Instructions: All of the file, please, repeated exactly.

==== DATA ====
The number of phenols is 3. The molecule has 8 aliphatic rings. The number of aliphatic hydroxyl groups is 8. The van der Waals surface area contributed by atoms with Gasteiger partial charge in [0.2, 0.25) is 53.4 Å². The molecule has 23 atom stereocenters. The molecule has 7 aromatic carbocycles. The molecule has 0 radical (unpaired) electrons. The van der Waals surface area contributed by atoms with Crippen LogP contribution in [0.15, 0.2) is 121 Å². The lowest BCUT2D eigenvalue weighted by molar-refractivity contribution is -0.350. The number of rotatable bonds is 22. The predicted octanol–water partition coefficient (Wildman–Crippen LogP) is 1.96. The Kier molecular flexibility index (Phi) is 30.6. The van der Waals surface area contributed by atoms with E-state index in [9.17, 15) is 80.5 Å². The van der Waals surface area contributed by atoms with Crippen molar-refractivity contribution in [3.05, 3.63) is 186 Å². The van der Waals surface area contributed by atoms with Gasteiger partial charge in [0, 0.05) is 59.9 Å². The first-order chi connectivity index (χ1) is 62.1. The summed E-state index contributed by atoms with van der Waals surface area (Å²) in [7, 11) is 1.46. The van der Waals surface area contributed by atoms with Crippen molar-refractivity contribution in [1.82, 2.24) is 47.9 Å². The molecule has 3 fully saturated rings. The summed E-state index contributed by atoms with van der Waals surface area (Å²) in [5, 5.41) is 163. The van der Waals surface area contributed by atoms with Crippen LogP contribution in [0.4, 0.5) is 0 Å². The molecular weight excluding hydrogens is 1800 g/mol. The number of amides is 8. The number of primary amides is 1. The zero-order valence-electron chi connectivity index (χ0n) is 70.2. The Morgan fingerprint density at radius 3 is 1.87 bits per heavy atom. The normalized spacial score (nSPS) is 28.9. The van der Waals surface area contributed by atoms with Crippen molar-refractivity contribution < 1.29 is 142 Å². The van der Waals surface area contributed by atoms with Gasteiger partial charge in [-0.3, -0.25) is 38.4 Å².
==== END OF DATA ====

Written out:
The number of phenols is 3. The molecule has 8 aliphatic rings. The number of aliphatic hydroxyl groups is 8. The van der Waals surface area contributed by atoms with Gasteiger partial charge in [0.2, 0.25) is 53.4 Å². The molecule has 23 atom stereocenters. The molecule has 7 aromatic carbocycles. The molecule has 0 radical (unpaired) electrons. The van der Waals surface area contributed by atoms with Crippen LogP contribution in [0.15, 0.2) is 121 Å². The lowest BCUT2D eigenvalue weighted by molar-refractivity contribution is -0.350. The number of rotatable bonds is 22. The predicted octanol–water partition coefficient (Wildman–Crippen LogP) is 1.96. The Kier molecular flexibility index (Phi) is 30.6. The van der Waals surface area contributed by atoms with E-state index in [9.17, 15) is 80.5 Å². The van der Waals surface area contributed by atoms with Crippen molar-refractivity contribution in [3.05, 3.63) is 186 Å². The van der Waals surface area contributed by atoms with Gasteiger partial charge in [0, 0.05) is 59.9 Å². The first-order chi connectivity index (χ1) is 62.1. The summed E-state index contributed by atoms with van der Waals surface area (Å²) in [7, 11) is 1.46. The van der Waals surface area contributed by atoms with Crippen molar-refractivity contribution in [1.82, 2.24) is 47.9 Å². The molecule has 3 fully saturated rings. The summed E-state index contributed by atoms with van der Waals surface area (Å²) in [5, 5.41) is 163. The van der Waals surface area contributed by atoms with Crippen LogP contribution in [0.4, 0.5) is 0 Å². The molecular weight excluding hydrogens is 1800 g/mol. The number of amides is 8. The number of primary amides is 1. The zero-order valence-electron chi connectivity index (χ0n) is 70.2. The Morgan fingerprint density at radius 3 is 1.87 bits per heavy atom. The normalized spacial score (nSPS) is 28.9. The van der Waals surface area contributed by atoms with Crippen molar-refractivity contribution < 1.29 is 142 Å². The van der Waals surface area contributed by atoms with Gasteiger partial charge in [-0.3, -0.25) is 38.4 Å².